Suffering from Tennis Elbow Even If You Don’t Play Tennis?

Tennis vs. Man

According to statistics, about half of all tennis players will suffer from tennis elbow (lateral epicondylitis).  Interesting enough though, you don’t have to play tennis in order to get tennis elbow. Most people that suffer from tennis elbow, are people that use their forearms (elbow, wrist and hand) repeatedly at work, during sports or through any other recreational activity.

What Causes Tennis Elbow?

Overuse of tendons and extensor muscles around the elbow joint can cause tennis elbow. The tendon is a tissue that extends from the muscle and attaches the muscle to the bone. In this particular case, the tendonsthat have been affected are attached on the lateral epicondyle, which is located on the outside of the elbow. Any time a person with this condition tries to carry objects or twist or grip with their hands, they will experience pain on the lateral part of their elbow. Manual laborers (plumbers, carpenters, painters, computer users, etc…) and sports participants (tennis, golf, etc…) through a prolonged use of their wrist or hand, will experience tennis elbow. Most people that develop this condition are between the ages of 30 and 50, and it occurs more often in men than women.

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What are the Symptoms?

The symptoms from tennis elbow can be felt anytime force is required and is exerted by someone’s hand, especially when utilizing a screwdriver or carrying a heavy shopping bag from the super market, or typing will onset elbow pain. Most of the time tennis elbow pain has a gradual onset over a period of weeks and months, but it may also come on suddenly.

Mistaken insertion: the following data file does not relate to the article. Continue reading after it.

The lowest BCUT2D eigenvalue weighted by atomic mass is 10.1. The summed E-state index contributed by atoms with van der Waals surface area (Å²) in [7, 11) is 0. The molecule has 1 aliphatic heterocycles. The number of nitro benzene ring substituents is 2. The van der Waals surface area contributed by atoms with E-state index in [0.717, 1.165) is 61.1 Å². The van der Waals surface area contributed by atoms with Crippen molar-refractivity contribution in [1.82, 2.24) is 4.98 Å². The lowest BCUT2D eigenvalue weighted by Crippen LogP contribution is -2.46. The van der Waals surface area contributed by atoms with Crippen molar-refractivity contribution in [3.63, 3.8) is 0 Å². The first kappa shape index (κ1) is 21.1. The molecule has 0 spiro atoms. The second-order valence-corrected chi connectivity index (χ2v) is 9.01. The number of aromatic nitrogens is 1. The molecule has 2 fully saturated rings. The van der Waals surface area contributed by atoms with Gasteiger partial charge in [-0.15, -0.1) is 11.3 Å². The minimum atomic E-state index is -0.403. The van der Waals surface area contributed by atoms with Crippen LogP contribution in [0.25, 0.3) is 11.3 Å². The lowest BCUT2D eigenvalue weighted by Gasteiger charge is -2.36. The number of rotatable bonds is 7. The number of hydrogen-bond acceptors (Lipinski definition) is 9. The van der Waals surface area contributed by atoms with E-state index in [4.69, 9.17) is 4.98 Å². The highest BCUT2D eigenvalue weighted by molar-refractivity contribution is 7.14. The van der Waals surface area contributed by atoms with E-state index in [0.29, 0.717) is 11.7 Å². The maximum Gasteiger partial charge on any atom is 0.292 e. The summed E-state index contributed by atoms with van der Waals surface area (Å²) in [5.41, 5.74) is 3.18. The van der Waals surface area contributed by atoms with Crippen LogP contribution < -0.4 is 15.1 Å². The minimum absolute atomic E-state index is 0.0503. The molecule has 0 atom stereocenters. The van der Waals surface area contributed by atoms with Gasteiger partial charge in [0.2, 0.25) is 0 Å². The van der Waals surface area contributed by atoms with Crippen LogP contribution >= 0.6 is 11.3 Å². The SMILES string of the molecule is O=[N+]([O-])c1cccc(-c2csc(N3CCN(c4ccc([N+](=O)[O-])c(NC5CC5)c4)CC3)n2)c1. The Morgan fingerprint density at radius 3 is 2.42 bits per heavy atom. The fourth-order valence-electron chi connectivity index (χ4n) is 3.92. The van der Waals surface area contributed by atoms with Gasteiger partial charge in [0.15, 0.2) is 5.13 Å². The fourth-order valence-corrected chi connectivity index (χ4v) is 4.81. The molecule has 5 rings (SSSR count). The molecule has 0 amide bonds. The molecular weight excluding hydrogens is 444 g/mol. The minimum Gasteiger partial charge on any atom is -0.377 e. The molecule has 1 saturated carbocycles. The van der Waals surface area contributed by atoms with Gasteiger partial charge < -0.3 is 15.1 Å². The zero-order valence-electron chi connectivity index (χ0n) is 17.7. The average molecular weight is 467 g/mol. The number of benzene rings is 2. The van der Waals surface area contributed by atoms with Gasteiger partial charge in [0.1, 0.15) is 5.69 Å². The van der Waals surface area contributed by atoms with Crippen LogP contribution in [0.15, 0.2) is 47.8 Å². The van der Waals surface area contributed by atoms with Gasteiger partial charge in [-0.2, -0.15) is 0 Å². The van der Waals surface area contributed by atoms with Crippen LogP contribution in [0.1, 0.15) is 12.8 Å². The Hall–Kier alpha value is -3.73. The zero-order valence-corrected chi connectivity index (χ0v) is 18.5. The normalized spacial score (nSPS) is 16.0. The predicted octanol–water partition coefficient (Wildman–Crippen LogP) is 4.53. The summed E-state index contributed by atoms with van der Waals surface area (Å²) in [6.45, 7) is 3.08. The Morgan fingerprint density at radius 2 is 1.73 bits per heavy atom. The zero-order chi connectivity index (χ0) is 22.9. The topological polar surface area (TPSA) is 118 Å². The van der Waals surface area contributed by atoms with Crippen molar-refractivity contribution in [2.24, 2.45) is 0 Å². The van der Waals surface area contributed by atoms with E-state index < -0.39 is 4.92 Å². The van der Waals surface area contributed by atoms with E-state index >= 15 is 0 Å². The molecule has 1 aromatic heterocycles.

Symptoms may also include: pain radiating from the lateral aspect of the elbow all the way to the wrist, overall weakness and stiffness of the elbow joint and forearm, and most importantly the inability to do things like opening a door, holding items (coffee mug), handling tools and anything else that requires the use of the hand.

Why is Physical Therapy so Important?

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There is always a point in life that seeking help is very important when we find ourselves in the devastated situation of not being able to function properly, taking care of our needs and feeling hopeless in the presence of PAIN.

If you find yourself in a situation that you are:

  • Not able to straighten or flex your are
  • Experience noctumal and resting pain
  • Observe swelling of the elbow joint

Then it’s Time to be treated by a licensed Physical Therapist!

Our treatment philosophy is to provide personalized and holistic care to all of our clients. Our approach to tennis elbow is based on Manual Therapy, which includes a number of physical therapy techniques such as:

  • Trigger Point Therapy
  • Muscle Energy Technique
  • Positional Release
  • Neuro Mobilization
  • Joint Manipulation

….and a number of other methods that aim to treat the source of the problem, and not just the symptoms.

A typical physical therapy program has 3 phases. The 1st phase is to isolate the source of the problem and decrease the pain by decreasing muscle tightness and improving motion. The 2nd phase is to introduce basic exercises that focus on improving the strength of the elbow muscles, while we are still working on decreasing the pain further, and bringing balance between tight and weak muscles. The 3rd and last phase is the most important in rehabilitation, because it aims to re-educate the patient on how to avoid future injuries by improving neuromuscular control, which is the interaction between nerves and muscles.